Hello and welcome back to Last Week In Venture, the weekly roundup of deals which may have flown under your radar.
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We’re just as excited for the three-day weekend as you are, so we’ll dive right in. There are plenty of companies operating outside the unicorn and public-company spotlight, and their stories are still worth sharing.
Without further ado, let’s dive into some of the deals from the week that was in venture-land!
Unless you’re a venture capitalist or angel investor, the best way to “get in early” on a fast-growing tech company is to buy its shares when it first goes public. The problem is that it’s not that easy to buy into the actual offering. Typically, you’re stuck with purchasing shares when they first start trading, which is often above the price underwriters paid for those shares in the initial public offering (IPO).
ClickIPO is a Scottsdale-based startup which aims to democratize access to new primary and secondary stock issuances. ClickIPO aggregates demand from retail investors allowing them to subscribe to allocation in new IPOs. The company scores its users across a few behavioral metrics with the goal of maintaining a user base consisting of buy-and-hold investors. ClickIPO closed $2 million in Series A funding. According to reporting by the Phoenix Business Journal, the company did not disclose its investors. An amended SEC filing for the round indicates ClickIPO intends to raise as much as $10 million.
Here’s a little follow-up to a story Crunchbase News broke back in February 2018. Based on an SEC filing we found, we reported that Chicago-based Kin Insurance had raised a Series A round led by August Capital. Well, this week, the home insurance company raised $47 million in new venture funding. Kin’s latest round was also led by August Capital; Avanta Ventures, Hudson Structured Capital Management, and the UChicago Startup Investment Program1 participated.
Kin Insurance started as a marketplace. As we reported in February 2018, “Kin provides home insurance and related products through a simple web interface. Using Kin, new insurance customers are able to receive a quote for a new policy quickly, and the company aims to deliver a more seamless and transparent approach to the insurance buying process.“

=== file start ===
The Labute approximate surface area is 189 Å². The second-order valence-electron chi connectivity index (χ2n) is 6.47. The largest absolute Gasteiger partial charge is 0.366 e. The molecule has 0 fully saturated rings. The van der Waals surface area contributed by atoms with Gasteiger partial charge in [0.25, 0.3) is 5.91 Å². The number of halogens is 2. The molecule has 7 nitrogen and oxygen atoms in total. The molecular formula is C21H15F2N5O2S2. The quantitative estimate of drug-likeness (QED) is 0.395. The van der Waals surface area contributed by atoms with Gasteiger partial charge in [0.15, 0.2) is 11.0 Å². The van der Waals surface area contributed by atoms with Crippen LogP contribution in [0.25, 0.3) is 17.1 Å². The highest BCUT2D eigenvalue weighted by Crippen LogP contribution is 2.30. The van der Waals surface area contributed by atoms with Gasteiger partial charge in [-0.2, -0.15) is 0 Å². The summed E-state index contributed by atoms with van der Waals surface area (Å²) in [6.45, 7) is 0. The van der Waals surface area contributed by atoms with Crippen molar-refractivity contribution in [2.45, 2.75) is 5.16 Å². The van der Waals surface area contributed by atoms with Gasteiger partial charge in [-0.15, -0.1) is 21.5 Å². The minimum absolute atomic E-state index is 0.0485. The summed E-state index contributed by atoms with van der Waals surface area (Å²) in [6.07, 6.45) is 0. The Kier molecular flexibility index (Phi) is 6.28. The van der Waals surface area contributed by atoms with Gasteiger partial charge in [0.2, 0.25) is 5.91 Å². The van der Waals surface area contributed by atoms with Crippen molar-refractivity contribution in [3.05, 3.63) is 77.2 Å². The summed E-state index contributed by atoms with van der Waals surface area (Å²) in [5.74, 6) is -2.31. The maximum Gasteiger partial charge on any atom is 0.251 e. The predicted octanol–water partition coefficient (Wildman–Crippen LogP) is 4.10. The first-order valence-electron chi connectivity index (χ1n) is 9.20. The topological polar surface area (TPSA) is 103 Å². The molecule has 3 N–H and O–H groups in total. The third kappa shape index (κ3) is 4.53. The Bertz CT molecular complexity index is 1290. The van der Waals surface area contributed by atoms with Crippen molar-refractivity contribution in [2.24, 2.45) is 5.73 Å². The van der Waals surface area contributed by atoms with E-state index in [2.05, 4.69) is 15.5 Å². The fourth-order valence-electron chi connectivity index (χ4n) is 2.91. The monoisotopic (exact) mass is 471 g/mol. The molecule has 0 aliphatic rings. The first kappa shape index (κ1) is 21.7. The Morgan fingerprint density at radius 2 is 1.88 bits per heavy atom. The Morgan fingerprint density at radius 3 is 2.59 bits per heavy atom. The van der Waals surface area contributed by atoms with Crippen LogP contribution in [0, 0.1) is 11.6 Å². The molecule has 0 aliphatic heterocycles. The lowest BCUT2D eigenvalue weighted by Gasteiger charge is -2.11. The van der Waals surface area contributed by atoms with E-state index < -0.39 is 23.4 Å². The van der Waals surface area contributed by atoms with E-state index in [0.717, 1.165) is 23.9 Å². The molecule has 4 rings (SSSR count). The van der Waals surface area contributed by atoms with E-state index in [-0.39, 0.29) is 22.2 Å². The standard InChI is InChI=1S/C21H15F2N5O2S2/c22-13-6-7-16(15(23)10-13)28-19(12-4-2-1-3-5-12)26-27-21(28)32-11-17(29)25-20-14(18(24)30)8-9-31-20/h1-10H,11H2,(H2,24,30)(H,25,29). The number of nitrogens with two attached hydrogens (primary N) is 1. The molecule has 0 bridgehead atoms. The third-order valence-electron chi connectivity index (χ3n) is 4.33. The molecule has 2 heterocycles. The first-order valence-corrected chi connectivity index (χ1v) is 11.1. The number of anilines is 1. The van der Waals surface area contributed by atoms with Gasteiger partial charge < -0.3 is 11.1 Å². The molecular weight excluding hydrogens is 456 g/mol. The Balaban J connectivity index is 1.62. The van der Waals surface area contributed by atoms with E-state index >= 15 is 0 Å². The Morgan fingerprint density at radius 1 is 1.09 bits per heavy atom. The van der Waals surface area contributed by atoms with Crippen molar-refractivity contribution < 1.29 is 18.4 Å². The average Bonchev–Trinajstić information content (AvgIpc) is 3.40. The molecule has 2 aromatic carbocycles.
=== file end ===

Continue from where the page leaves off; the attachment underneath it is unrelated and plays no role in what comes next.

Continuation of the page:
However, the company plans to launch an insurance carrier of its own, one which caters to homeowners located in disaster-prone regions. “We wanted to be able to control all aspects of the customer experience, and the best way to do that was to launch a carrier,” co-founder and CEO Sean Harper told VentureBeat. The company will launch its Kin Interinsurance Network in Florida and will continue as a managing general agent and brokerage in Alabama, Georgia, and Texas.
Look, poop happens. For most of us, it happens every day. Sitting there, though, have you ever thought about the miles upon miles of toilet paper you’ll go through in a lifetime? From what we’re assuming to be an authoritative website on the subject, ToiletPaperHistory.net, us Americans use an “average of 57 sheets of toilet paper a day!” (Exclamation warranted.) If the average sheet is 4.5 inches long, that’s about 21.4 feet per day, or 1.48 miles per year. Per person. Using this average, a large city like Chicago (population = 2.7 million people) uses about four million miles of toilet paper per year: enough to wrap around the sun’s equator one and a half times. And that’s just one city.
There are alternatives to TP, a popular one being the bidet. For the uninitiated: a bidet is kinda like a little shower, but for your butt. They’re popular (poopular?) in Europe and Asia, but never really caught on here. Not yet, anyways. Tushy is a Brooklyn-based venture aiming to take the bidet mainstream in the U.S. market. This week, the company raised $2.1 million from Naples Technology Ventures and from Unorthodox Ventures. The latter is a family office operated by Carey Smith, who previously started and bootstrapped Big Ass Fans. We’ll leave the puns about poop hitting the fan for you to make.
Have fun this weekend!
Image Credits: Last Week In Venture graphic created by JD Battles. Photo by Chris Barbalis, via Unsplash.